Professor Steve Lenik shows visitors a shovel test pit during a recent tour at Gresham Estate.
In 2017, London Town began working with Anne Arundel County Recreation and Parks to manage a new historic property, the Gresham Estate. Located about 10 minutes from London Town's main site, the Gresham Estate was constructed by John Gresham II in the late 1600s, the same time that London Town was beginning to thrive. Over the years, the Estate has been owned by several families, most notably William Cotter, a retired 17th century pirate, and Commodore Isaac Mayo, who lived in the house until his death in 1861. Most recently, the house was restored by Leon Johnson of Johnson Pools and his family.
Although Gresham has been in continuous ownership since the 17th century, there are many mysteries about the site. There have never been systematic archaeology investigations conducted at Gresham, nor has there been an in-depth historical report researching the different people connected to the place. There was a 1984 architectural survey, from which we know the main house that stands today was probably constructed originally after 1765. However, there have been several significant alterations and additions to the building over the years.
Students from St. Mary’s College of Maryland sifting through dirt to find potential artifacts.
Thanks to a generous donor, London Town was able to contract a field school with professors Steve Lenik, PhD and Liza Gijanto, PhD and St. Mary’s College to conduct an initial archaeology assessment of the grounds. The archaeologists and students spent four weeks at Gresham between June and July 2021. During that time, they conducted a shovel test pit (STP) survey of the property. An STP survey is an efficient way to cover a large area without causing major disturbance. They laid out a grid and flagged up to every 50 feet. As they got closer to the house, they flagged every 25 feet. Much further out became every 75 feet. They then dug at each flag, going down past the topsoil and looking for artifacts and features.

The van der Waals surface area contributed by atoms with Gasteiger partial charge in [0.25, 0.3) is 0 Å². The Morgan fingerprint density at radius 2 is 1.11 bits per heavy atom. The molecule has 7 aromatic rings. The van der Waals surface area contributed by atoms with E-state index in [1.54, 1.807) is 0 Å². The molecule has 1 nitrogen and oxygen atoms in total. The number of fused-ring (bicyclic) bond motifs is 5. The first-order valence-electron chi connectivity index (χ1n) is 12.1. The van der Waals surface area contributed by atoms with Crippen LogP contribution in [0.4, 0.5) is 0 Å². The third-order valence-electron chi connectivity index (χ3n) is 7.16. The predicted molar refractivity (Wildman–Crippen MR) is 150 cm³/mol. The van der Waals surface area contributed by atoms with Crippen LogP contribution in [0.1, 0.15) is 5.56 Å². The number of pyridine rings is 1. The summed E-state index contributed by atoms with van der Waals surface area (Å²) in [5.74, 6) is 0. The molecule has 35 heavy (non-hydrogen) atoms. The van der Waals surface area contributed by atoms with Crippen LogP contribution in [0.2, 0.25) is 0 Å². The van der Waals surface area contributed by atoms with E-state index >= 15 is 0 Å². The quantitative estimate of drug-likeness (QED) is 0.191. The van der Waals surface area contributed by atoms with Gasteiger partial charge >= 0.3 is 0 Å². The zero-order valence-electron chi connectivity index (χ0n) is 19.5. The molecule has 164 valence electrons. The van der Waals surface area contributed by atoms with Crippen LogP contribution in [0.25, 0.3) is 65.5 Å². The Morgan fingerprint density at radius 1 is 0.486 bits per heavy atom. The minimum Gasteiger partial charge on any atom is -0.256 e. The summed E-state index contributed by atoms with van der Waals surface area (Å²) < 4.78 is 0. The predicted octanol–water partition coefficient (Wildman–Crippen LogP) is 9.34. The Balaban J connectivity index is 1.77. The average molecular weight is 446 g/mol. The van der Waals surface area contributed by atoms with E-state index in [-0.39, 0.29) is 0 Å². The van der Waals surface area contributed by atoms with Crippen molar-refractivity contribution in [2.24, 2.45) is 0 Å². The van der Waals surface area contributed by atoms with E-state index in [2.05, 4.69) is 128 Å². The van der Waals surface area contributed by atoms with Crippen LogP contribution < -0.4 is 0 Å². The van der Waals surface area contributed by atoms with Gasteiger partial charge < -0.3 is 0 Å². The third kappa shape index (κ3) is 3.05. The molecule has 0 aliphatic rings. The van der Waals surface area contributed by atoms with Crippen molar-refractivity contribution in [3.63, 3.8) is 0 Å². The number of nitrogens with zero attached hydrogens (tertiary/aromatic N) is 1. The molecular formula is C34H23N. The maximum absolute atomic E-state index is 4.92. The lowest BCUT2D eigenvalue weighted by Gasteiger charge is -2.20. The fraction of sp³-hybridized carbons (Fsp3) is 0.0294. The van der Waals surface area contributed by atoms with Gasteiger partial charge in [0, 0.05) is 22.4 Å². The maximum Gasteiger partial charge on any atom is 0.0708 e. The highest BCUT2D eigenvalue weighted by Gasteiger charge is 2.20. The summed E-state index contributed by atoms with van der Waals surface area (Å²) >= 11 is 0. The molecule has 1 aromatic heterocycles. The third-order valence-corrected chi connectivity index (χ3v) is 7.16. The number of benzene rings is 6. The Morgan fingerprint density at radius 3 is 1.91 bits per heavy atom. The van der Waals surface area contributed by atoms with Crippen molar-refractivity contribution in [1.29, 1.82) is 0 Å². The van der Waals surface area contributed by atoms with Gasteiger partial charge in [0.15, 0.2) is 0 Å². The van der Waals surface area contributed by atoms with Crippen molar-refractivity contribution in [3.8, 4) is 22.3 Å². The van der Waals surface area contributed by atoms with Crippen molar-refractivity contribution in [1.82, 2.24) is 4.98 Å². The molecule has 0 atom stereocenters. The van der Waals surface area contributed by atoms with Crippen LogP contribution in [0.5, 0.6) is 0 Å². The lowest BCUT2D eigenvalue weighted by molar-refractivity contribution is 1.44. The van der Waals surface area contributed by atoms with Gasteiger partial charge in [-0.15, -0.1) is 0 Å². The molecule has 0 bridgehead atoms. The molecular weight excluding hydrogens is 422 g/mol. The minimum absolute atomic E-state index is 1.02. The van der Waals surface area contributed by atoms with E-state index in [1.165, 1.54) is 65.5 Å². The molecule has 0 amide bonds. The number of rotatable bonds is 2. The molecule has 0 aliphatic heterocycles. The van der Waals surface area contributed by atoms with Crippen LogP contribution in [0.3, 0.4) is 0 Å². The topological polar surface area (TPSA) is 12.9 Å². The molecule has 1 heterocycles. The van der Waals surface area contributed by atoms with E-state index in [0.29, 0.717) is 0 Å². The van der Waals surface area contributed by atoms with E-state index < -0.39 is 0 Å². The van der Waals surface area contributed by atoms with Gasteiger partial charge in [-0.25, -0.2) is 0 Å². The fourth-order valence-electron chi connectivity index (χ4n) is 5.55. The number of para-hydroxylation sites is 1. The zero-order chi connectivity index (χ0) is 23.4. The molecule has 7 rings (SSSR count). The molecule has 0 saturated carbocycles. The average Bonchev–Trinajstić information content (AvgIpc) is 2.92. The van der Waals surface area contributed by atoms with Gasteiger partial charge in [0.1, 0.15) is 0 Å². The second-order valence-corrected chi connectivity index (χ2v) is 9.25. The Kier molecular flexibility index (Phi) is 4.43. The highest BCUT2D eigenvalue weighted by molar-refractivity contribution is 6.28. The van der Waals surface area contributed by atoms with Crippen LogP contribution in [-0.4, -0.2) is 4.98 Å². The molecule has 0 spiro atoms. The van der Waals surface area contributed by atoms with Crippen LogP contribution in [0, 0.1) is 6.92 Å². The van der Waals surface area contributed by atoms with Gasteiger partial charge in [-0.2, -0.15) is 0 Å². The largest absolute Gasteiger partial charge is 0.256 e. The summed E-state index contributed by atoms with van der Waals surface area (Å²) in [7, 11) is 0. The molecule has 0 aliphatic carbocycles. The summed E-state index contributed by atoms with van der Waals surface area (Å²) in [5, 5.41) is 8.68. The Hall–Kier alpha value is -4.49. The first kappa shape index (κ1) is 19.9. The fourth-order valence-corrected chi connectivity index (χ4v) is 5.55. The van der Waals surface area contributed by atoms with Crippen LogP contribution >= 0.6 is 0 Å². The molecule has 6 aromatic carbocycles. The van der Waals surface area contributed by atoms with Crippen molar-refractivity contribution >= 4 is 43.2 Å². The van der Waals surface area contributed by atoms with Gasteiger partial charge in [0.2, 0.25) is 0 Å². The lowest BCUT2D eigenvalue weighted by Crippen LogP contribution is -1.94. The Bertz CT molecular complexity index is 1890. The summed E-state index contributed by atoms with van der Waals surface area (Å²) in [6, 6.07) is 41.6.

Part of a clay pipe found at Gresham. Photo courtesy of Carol Benson and Four Rivers Heritage Area.
As a result of their work, they found 19th and possibly 18th century artifacts. They also found bricks indicating potential earlier features to the property. If an STP proves promising, they’ll spread out from it, digging out a 5x5’ square. For example, on the northeast end of the house, they found what might have been an earlier kitchen. They discovered oyster shell deposits, shards of tableware ceramics, and animal bones. They also found bricks and lighter soil in a line connecting back to the current wall. While the finding is not conclusive, it is indicative of the possibilities hiding beneath the ground at Gresham. They have also located other features, such as a possible brick path and several artifacts, ranging from potentially parts of a chamber pot to a 19th century button.
Larger unit revealing a potential earlier kitchen. The white flecks are oyster shell deposits.
As the crew worked through the site, they carefully documented everything and bagged up materials found. The bags are each meticulously labeled. The artifacts in them will go to the Archaeology Laboratory facilities at St. Mary’s College to be gone through, washed, and processed. After that analysis is complete, all artifacts will be curated in the collections managed by the Lost Towns Project at the Anne Arundel County Archaeology Lab at London Town. Dr. Lenik will submit a technical report of all archaeological field activities for London Town and the Maryland Historical Trust. That report will help guide next steps for continuing archaeology and research at Gresham Estate. Our hope is to continue piecing together missing parts of the site’s history, especially of the people who lived and worked at the site over the centuries.